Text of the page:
My wife and I (as well as a corporate-call to our church), have been burdened and mandated by the Lord to diligently seek Him for revival. Now I’m not talking a weekend booking of casual services, no, but a mighty out-pouring of God’s Spirit to save the lost, heal the sick, and shake our communities for the Lord. And No, not specifically “for” or even “from” our church as if to gain “the spot-light,” but a genuine, sincere, mighty move of the Holy Spirit through all the churches here in Central Louisiana.
You see, growing up in church my whole life over the past 33 years, I’ve come to see the church almost completely lose sight of what actually births revival, as well as what actually draws in the people. I’ve been caught up in the “movements,” the “hypes,” the “New Thing(s)” that preachers are pushing. I’ve seen pastors invest more time and money into the walls of the church, and not even half of that energy into the walls of their own hearts. (I’m not being judgmental. I’m honestly broken to see how far we, the Christian church have come from the call to the great commission, as well as the means by which it is accomplished.) We can assume what’s logical to us, or seek the Lord and use what the Bible tells us “draws the people.”
I’ve been told by degreed scholars in the church we need to “bait the lost.” We need to “become all things to all men,” though scriptural, even to the point of theological compromise (whether they’d admit it or not). We’ve come to a point that our churches have become more social clubs or outfits, ready to satisfy the flesh with comfort coffee, easy sermons that aren’t Biblically honest with a sinner, and musical incense that has more focus on the emotional impact than the spiritual one. Let’s be honest and ask ourselves: Are we truly converting sinners to saints, or just adding members? We’ve lost the tabernacles of God where His people cry out in brokenness longing for His presence through conviction of sin. Somehow, somewhere along the lines we’ve traded our worship for entertainment, our prayer for pomp, our fasting for indulgence, our intercession for blessing, and our holiness & righteousness for a warped sense of abusing God’s grace given to overcome sin, not indulge in it.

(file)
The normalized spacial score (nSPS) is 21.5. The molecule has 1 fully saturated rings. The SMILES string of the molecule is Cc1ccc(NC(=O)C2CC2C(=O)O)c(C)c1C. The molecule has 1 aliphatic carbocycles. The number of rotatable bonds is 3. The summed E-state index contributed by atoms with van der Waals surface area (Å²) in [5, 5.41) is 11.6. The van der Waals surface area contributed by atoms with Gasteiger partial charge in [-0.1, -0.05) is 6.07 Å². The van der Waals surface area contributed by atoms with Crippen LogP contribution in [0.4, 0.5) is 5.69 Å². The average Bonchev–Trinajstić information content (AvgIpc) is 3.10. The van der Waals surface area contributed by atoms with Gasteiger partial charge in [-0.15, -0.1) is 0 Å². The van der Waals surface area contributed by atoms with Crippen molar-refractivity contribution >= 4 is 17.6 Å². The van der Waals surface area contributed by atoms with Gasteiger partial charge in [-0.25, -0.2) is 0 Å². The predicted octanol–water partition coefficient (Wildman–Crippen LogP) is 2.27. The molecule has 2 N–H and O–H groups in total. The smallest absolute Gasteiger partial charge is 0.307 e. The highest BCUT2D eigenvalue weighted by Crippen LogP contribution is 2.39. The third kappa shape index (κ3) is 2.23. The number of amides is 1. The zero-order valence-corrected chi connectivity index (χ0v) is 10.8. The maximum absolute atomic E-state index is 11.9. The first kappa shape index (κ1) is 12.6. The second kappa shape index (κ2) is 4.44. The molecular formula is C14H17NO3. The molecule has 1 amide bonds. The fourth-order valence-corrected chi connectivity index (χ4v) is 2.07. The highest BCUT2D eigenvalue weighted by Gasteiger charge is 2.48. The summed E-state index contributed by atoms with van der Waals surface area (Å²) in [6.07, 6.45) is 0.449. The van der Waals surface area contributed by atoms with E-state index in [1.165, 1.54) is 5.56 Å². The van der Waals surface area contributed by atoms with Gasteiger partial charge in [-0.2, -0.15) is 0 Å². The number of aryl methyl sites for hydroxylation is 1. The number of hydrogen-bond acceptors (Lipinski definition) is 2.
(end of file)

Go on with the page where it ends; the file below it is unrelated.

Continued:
You see, if we the church, really want to “draw the crowds” or “bait the sinner,” we actually have to not only believe what the Bible says our focus should be on, but actually apply what the Bible says our focus should be on:
“And I, if I be lifted up from the earth, I will draw all men unto me.” -John 12:32
Yes, it’s that simple. My wife and I found that the more we pray, and the less we “play,” God moves very strongly in our church; even bringing in new people. John Wesley, founder of the Methodist movement said this, “Light yourself on fire with passion for God, and people will come for miles just to watch you burn.” If we want a true, real, genuine move of His Holy Spirit, we first need to “burn” with revival fire, and that comes strictly from our prayer closet.